LA QUINTA, Calif. — Brian Gay won the Humana Challenge on Sunday, beating Charles Howell III with a 5 1/2-foot birdie putt on the second hole of a playoff after front-running Scott Stallings gave away a large lead. With the win Gay earns a berth in this year’s Masters Tournament.
The former Louisville, Ga., resident closed with 9-under 63 on PGA West’s Arnold Palmer Private Course to match Howell and Swedish rookie David Lingmerth at 25-under 263.
Howell, an Augusta native, shot 64, and Lingmerth had 62. Stallings, five strokes ahead entering the round, bogeyed the final hole for a 70 to miss the playoff by a stroke.
The 41-year-old Gay began the round six strokes behind Stallings.
“The thoughts were, ‘Just be aggressive, shoot as low as you can,’” Gay said. “I knew Scott was five ahead. Even with a great round, a really low round, it would be tough to catch him, if at all. I played great on the front, just tried to stay aggressive and shoot low.”
Gay and Howell opened the playoff with birdies on the par-5 18th, and Lingmerth dropped out with a bogey after hitting his approach into the left-side water.
Gay won on the par-4 10th, hitting a perfect drive and putting his 9-iron second shot in good position below the hole. Howell drove into the right rough, hit his second into the back bunker, blasted out to 15 feet and two-putted for bogey.
“I’m still in a little bit of shock,” Gay said. “It kind of happened so fast there at the end the way things went down. Last year was a struggle. It was a long year, a lot of work. I just wanted to come out this year kind of refocused, recharged, and believing in myself.”
Howell tied for second a week after opening the season with a third-place tie in Hawaii in the Sony Open. He won the last of his two tour titles in 2007.
“Anybody that says that golf is fun or whatever, has really not done it for a living,” Howell said. “I would never characterize this as fun. It’s different than that. It’s awfully challenging mentally and the chances to win are what we want.”
After birdieing nine of the first 13 holes, Gay finished regulation with five straight pars. On the 18th, he missed the green to the right and failed to hole an 8-foot birdie try.
“I felt like I gave one back with a par on 18 there,” Gay said. “Was fortunate enough to feel like I had a second chance with two guys left that didn’t birdie the hole. Kind of a second chance, if you will. I was happy to be in the playoff at that point.”
Given that second chance, he outlasted Howell for his fourth PGA Tour title. He won the Verizon Heritage and St. Jude Classic in 2009 and the Mayakoba Golf Classic in 2008.
Playing in the second-to-last group, Howell had a chance to pull ahead on the final hole of regulation, but left his approach about 85 feet short and three-putted for par. His 5-foot birdie try made a sharp left turn inches from hole.
“Quite honestly, going into the day, I didn’t really think that anybody had a chance apart from Scott,” Howell said. “He’s won before, he hits it long enough to take advantage of the par 5s. At 22 under, I figured if he shoots 6, 7 under, he’s really not catchable. So, then to have a chance there in regulation, that’s where I really would like that one back, that three-putt there. But it happens and once you get a playoff, anything can happen.”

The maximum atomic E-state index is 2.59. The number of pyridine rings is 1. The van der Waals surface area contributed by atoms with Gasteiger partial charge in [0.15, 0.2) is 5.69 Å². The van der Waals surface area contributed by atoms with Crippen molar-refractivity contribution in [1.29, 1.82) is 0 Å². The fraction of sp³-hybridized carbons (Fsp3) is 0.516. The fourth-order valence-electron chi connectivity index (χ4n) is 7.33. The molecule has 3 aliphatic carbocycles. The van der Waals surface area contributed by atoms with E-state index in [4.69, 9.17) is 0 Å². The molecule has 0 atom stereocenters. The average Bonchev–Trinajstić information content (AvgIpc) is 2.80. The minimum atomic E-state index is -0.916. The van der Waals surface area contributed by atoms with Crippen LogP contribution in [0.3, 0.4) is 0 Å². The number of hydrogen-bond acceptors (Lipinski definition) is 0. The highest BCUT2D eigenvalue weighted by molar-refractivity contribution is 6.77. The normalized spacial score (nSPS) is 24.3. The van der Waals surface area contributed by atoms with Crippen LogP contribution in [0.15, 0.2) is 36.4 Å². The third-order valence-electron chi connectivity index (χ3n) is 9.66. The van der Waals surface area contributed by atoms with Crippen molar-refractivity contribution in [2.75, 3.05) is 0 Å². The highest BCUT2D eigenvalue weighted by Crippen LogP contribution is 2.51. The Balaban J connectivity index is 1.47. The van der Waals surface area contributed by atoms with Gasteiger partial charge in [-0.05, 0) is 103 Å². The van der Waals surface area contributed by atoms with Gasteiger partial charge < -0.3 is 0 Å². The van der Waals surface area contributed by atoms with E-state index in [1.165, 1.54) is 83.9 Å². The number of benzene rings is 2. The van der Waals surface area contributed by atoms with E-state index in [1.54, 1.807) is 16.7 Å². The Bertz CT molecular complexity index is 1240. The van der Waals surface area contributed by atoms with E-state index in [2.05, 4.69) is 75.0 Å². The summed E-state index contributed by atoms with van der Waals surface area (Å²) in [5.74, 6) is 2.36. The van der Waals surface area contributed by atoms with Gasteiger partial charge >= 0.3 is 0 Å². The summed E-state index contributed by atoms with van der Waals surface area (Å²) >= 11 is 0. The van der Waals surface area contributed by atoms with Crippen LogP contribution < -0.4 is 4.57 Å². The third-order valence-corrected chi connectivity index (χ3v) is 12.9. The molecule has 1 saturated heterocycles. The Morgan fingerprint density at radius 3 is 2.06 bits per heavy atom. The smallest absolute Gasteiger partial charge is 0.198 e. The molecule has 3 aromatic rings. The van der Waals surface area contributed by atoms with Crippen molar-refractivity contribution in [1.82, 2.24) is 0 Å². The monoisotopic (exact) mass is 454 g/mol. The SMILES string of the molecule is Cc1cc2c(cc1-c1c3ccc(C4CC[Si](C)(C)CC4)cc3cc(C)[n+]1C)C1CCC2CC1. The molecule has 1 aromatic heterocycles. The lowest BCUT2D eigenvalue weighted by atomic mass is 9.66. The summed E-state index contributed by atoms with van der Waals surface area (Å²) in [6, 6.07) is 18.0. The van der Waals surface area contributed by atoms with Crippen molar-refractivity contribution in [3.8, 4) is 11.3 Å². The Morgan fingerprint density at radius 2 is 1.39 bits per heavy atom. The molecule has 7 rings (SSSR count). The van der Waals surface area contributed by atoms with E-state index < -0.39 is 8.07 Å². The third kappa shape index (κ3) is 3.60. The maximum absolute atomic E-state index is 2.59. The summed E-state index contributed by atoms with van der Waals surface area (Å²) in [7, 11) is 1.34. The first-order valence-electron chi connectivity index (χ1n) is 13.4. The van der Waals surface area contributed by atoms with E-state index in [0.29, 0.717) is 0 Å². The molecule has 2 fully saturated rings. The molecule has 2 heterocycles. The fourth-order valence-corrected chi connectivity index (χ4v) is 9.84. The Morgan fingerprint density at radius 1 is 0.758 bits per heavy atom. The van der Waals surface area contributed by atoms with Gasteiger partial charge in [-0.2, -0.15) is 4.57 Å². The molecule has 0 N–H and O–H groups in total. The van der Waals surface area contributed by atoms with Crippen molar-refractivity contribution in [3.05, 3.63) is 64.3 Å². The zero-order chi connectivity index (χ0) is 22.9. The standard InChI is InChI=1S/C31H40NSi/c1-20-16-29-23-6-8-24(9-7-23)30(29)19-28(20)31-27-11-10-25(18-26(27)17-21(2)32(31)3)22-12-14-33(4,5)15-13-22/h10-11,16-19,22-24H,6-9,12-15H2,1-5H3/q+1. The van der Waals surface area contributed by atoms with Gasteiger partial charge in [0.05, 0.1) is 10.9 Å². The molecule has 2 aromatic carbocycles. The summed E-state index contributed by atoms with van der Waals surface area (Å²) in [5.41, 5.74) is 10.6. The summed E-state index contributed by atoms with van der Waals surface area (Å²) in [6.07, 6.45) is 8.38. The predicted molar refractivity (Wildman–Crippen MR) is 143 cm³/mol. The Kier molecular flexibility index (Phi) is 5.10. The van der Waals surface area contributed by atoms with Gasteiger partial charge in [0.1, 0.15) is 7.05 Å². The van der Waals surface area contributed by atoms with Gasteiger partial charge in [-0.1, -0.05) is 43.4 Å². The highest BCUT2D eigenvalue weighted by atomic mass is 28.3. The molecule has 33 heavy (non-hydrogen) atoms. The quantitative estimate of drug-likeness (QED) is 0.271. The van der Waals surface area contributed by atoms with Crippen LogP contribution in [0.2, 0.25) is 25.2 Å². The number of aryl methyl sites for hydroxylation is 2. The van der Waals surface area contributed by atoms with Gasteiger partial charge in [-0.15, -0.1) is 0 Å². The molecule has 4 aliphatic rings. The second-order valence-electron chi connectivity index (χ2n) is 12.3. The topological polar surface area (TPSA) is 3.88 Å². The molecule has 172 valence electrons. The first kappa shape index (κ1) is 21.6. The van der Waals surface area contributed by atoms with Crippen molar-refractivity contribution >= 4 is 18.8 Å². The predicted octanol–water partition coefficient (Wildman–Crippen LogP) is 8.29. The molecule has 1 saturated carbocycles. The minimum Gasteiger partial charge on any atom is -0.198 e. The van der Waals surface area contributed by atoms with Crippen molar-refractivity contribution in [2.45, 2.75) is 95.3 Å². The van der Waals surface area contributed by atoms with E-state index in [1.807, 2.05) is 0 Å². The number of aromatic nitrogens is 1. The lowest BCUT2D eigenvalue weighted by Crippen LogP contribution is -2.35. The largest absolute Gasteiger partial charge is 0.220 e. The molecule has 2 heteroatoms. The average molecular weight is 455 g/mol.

Stallings hit a 315-yard drive on the 18th to set up a 6-iron approach from 220 yards. The ball landed in the left rough, bounced into rocks and finished in the water. After a penalty drop, he chipped to 10 feet and missed his par try.
“I felt great. There wasn’t any nerves or anything like that going into it,” Stallings said. “Just hit a bad shot. Same thing that happened on 14. Felt like I made a good swing, just ball came off a little right and got a bad kick and went in the water.
“Coming down the stretch on the 72nd hole, you can’t make mistakes like that. And it stinks, but it’s something that I’ll definitely learn from.”
The two-time tour winner saved par on the par-5 14th after hitting his into the All-American Canal on the right side, but dropped a stroke on the par-4 16th after his 4-iron tee shot went farther than he expected and ended up in the lip of a fairway bunker.
“You’re going to have your good days and your bad days, but if you live and die with every shot out there, your career is not going to last very long out there,” Stallings said.
Making his second career PGA Tour start, Lingmerth hit his 4-iron approach way left into the water in the playoff. He had an awkward stance on the shot with the ball above his feet.
“I didn’t feel that comfortable over it, obviously,” Lingmerth said. “I just hit a bad shot. I wish I could have it back. ... I was fortunate to have a chance here, and I’m sure I’ll learn from it looking forward to the next opportunity.”
Phil Mickelson had a 66 to tie for 37th at 17 under in his season debut. He was making his start since the HSBC Champions in early November in China.
“I was rusty starting the year,” Mickelson said. “I had a great four days here where I can work on my game with perfect weather and wonderful golf courses, where I could build some momentum. Heading into San Diego, I feel a lot more confident in my game. I feel like I’m starting to play well, hit some putts on line.”